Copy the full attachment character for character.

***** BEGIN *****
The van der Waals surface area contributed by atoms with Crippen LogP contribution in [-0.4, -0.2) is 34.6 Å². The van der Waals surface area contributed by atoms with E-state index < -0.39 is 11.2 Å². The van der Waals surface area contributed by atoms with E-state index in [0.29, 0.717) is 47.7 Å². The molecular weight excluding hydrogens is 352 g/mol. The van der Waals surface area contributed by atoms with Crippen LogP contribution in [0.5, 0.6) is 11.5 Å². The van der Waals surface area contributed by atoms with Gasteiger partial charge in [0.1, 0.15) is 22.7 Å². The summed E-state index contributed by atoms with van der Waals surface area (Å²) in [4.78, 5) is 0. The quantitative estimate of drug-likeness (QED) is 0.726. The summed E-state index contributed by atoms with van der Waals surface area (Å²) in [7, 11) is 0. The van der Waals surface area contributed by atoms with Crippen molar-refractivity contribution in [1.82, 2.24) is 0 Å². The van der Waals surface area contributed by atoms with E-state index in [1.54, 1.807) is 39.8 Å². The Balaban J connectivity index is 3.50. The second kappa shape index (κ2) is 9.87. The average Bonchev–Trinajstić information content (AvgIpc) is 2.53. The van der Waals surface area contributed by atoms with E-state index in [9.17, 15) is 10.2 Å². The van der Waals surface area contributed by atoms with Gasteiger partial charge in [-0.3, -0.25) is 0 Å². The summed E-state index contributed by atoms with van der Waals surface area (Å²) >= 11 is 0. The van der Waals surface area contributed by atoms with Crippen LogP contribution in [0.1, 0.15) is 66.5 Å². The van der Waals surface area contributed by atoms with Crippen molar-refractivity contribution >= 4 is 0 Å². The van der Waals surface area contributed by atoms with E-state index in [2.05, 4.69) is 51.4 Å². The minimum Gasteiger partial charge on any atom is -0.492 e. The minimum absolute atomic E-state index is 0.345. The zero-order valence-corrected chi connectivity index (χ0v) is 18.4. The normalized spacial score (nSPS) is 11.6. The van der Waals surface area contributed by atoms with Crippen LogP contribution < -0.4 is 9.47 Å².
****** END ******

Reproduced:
The van der Waals surface area contributed by atoms with Crippen LogP contribution in [-0.4, -0.2) is 34.6 Å². The van der Waals surface area contributed by atoms with E-state index < -0.39 is 11.2 Å². The van der Waals surface area contributed by atoms with E-state index in [0.29, 0.717) is 47.7 Å². The molecular weight excluding hydrogens is 352 g/mol. The van der Waals surface area contributed by atoms with Crippen LogP contribution in [0.5, 0.6) is 11.5 Å². The van der Waals surface area contributed by atoms with Gasteiger partial charge in [0.1, 0.15) is 22.7 Å². The summed E-state index contributed by atoms with van der Waals surface area (Å²) in [4.78, 5) is 0. The quantitative estimate of drug-likeness (QED) is 0.726. The summed E-state index contributed by atoms with van der Waals surface area (Å²) in [7, 11) is 0. The van der Waals surface area contributed by atoms with Crippen molar-refractivity contribution in [1.82, 2.24) is 0 Å². The van der Waals surface area contributed by atoms with E-state index in [1.54, 1.807) is 39.8 Å². The Balaban J connectivity index is 3.50. The second kappa shape index (κ2) is 9.87. The average Bonchev–Trinajstić information content (AvgIpc) is 2.53. The van der Waals surface area contributed by atoms with E-state index in [9.17, 15) is 10.2 Å². The van der Waals surface area contributed by atoms with Gasteiger partial charge in [-0.3, -0.25) is 0 Å². The summed E-state index contributed by atoms with van der Waals surface area (Å²) >= 11 is 0. The van der Waals surface area contributed by atoms with Crippen LogP contribution in [0.1, 0.15) is 66.5 Å². The van der Waals surface area contributed by atoms with Crippen molar-refractivity contribution >= 4 is 0 Å². The van der Waals surface area contributed by atoms with E-state index in [2.05, 4.69) is 51.4 Å². The minimum Gasteiger partial charge on any atom is -0.492 e. The minimum absolute atomic E-state index is 0.345. The zero-order valence-corrected chi connectivity index (χ0v) is 18.4. The normalized spacial score (nSPS) is 11.6. The van der Waals surface area contributed by atoms with Crippen LogP contribution < -0.4 is 9.47 Å².